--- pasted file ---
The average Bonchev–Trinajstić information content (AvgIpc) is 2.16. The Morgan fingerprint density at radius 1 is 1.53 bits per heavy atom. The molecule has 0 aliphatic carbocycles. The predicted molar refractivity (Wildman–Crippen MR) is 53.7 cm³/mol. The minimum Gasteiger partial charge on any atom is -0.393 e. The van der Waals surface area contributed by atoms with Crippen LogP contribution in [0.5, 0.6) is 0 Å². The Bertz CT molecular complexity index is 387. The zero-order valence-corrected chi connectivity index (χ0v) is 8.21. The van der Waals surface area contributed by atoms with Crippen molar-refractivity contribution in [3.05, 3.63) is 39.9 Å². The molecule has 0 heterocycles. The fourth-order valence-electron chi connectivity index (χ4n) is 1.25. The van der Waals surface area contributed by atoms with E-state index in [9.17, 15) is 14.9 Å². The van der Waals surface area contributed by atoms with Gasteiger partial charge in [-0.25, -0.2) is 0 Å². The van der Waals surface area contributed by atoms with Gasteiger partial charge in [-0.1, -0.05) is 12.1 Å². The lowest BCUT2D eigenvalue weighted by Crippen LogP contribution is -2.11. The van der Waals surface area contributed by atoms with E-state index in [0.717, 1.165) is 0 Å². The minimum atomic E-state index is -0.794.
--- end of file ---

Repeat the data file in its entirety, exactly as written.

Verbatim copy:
The average Bonchev–Trinajstić information content (AvgIpc) is 2.16. The Morgan fingerprint density at radius 1 is 1.53 bits per heavy atom. The molecule has 0 aliphatic carbocycles. The predicted molar refractivity (Wildman–Crippen MR) is 53.7 cm³/mol. The minimum Gasteiger partial charge on any atom is -0.393 e. The van der Waals surface area contributed by atoms with Crippen LogP contribution in [0.5, 0.6) is 0 Å². The Bertz CT molecular complexity index is 387. The zero-order valence-corrected chi connectivity index (χ0v) is 8.21. The van der Waals surface area contributed by atoms with Crippen molar-refractivity contribution in [3.05, 3.63) is 39.9 Å². The molecule has 0 heterocycles. The fourth-order valence-electron chi connectivity index (χ4n) is 1.25. The van der Waals surface area contributed by atoms with E-state index in [9.17, 15) is 14.9 Å². The van der Waals surface area contributed by atoms with Gasteiger partial charge in [-0.25, -0.2) is 0 Å². The van der Waals surface area contributed by atoms with Gasteiger partial charge in [-0.1, -0.05) is 12.1 Å². The lowest BCUT2D eigenvalue weighted by Crippen LogP contribution is -2.11. The van der Waals surface area contributed by atoms with E-state index in [0.717, 1.165) is 0 Å². The minimum atomic E-state index is -0.794.